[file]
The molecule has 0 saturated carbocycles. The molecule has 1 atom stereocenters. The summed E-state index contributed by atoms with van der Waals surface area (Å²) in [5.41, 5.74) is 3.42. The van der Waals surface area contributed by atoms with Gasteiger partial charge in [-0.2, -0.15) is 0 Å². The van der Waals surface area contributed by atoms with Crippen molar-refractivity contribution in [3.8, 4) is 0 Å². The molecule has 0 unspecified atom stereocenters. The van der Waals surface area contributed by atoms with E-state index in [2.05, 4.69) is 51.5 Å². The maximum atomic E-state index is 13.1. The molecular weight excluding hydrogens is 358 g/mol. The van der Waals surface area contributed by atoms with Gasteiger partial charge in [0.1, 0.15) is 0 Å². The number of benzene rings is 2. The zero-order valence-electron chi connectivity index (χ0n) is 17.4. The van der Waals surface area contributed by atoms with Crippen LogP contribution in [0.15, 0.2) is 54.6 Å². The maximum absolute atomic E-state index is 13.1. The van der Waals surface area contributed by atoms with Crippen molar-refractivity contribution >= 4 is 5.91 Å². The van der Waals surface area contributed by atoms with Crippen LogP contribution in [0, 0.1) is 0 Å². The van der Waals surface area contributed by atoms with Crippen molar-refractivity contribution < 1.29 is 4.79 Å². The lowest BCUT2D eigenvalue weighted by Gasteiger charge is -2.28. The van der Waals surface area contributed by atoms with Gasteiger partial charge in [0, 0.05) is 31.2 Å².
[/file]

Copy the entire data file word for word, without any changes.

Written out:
The molecule has 0 saturated carbocycles. The molecule has 1 atom stereocenters. The summed E-state index contributed by atoms with van der Waals surface area (Å²) in [5.41, 5.74) is 3.42. The van der Waals surface area contributed by atoms with Gasteiger partial charge in [-0.2, -0.15) is 0 Å². The van der Waals surface area contributed by atoms with Crippen molar-refractivity contribution in [3.8, 4) is 0 Å². The molecule has 0 unspecified atom stereocenters. The van der Waals surface area contributed by atoms with E-state index in [2.05, 4.69) is 51.5 Å². The maximum atomic E-state index is 13.1. The molecular weight excluding hydrogens is 358 g/mol. The van der Waals surface area contributed by atoms with Gasteiger partial charge in [0.1, 0.15) is 0 Å². The number of benzene rings is 2. The zero-order valence-electron chi connectivity index (χ0n) is 17.4. The van der Waals surface area contributed by atoms with Crippen LogP contribution in [0.15, 0.2) is 54.6 Å². The maximum absolute atomic E-state index is 13.1. The van der Waals surface area contributed by atoms with Crippen molar-refractivity contribution >= 4 is 5.91 Å². The van der Waals surface area contributed by atoms with Crippen LogP contribution in [0, 0.1) is 0 Å². The van der Waals surface area contributed by atoms with Crippen molar-refractivity contribution < 1.29 is 4.79 Å². The lowest BCUT2D eigenvalue weighted by Gasteiger charge is -2.28. The van der Waals surface area contributed by atoms with Gasteiger partial charge in [0, 0.05) is 31.2 Å².